On the Democratic Legitimation of International Judicial Lawmaking
While the introductory contribution addressed the questions and definitions of our research into judicial lawmaking, this concluding chapter discusses strategies regarding the justification of international judicial lawmaking that our introduction sought to capture and that the volume set out to present. How can one square such lawmaking with the principle of democracy? A first response could be to negate the phenomenon. If there were no such thing as judicial lawmaking, there would evidently be no need for its justification. This response, though unconvincing, merits attention all the same because, according to the traditional and still widespread view of international dispute settlement, international decisions flow from the consent of the state parties to the dispute, both from the consensual basis of the applicable law and from consent-based jurisdiction.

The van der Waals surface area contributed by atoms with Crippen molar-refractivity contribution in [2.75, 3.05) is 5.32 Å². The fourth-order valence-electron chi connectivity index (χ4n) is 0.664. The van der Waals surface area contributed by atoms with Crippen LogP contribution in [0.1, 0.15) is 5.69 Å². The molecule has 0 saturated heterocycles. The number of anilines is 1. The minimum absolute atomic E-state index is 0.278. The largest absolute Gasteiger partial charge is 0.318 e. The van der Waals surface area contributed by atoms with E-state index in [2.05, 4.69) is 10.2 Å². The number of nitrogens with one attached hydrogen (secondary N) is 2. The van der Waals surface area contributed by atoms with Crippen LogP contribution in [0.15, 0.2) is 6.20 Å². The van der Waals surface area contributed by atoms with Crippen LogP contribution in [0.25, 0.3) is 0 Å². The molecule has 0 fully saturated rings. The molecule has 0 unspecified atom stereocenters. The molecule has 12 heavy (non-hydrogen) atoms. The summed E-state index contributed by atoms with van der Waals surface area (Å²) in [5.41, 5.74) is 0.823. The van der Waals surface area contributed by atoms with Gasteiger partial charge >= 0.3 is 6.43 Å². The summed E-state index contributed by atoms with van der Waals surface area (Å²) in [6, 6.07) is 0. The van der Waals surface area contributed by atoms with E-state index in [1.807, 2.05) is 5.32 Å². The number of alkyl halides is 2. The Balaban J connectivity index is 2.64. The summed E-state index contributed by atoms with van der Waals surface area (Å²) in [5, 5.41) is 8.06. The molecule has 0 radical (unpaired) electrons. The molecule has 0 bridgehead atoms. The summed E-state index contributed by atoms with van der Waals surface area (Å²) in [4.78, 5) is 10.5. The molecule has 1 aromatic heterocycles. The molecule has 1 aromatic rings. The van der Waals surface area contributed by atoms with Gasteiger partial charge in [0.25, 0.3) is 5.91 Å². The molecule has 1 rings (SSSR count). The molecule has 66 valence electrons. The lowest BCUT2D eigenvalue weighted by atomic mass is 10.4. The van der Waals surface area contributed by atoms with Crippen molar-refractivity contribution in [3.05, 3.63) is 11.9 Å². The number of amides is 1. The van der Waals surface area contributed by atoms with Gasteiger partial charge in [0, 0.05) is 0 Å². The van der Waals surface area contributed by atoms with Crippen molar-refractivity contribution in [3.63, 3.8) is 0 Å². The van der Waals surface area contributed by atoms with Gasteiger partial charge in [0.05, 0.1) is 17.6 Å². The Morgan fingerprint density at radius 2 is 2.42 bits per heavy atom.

KeywordsInternational Criminal Court Dispute Settlement International Court Appellate Body Report Judicial Election
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